from Inventing Accuracy: A Historical Sociology of Nuclear Missile Guidance by Donald MacKenzie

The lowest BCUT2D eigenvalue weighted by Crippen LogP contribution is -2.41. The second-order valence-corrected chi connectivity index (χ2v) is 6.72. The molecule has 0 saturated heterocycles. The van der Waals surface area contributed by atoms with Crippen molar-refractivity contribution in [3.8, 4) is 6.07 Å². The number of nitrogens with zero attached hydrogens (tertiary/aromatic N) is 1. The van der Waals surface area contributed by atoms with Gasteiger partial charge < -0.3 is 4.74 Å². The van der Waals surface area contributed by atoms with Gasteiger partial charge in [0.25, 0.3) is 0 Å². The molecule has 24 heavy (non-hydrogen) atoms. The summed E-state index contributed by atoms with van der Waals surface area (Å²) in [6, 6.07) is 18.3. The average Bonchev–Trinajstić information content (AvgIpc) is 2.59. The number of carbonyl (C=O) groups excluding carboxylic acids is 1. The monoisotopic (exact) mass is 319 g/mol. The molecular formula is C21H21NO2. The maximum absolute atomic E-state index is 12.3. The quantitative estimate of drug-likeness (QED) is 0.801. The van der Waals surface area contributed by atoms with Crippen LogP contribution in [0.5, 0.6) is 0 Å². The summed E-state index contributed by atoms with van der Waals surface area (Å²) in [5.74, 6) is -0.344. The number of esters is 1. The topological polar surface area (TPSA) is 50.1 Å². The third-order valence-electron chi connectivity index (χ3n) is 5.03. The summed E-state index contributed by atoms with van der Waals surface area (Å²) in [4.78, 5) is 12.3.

"Apart from the general prejudice that the true driving forces must be grander things, there is a particular difficulty for those who are not intimately familiar with it in keeping the ordinariness of nuclear politics in mind. Like the politics of any office, to an outsider it seems intricate, devious, and boring, difficult to understand in comparison with the memorable but misleading simplicities of technological and macropolitical determinism. So it is perhaps worth substituting a single striking example for all the details. It may not even be altogether accurate, as it is not well documented, but if true, it vividly shows how the same sort of mundane considerations can shape nuclear war plans as can shape, for example, a local authority budget. If nuclear war had broken out early in 1961, Moscow was to have been the target for no fewer than 170 American nuclear weapons. This was not because that many were needed to destroy it: even a tiny fraction of that number would have been more than sufficient. Nor was it primarily because of worries that technical failure, a Soviet preemptive strike, or Soviet defenses might lead to attrition of the attacking force. The chief reason was the reluctance of the various branches of the armed services to give up the Soviet capital for a less prestigious target."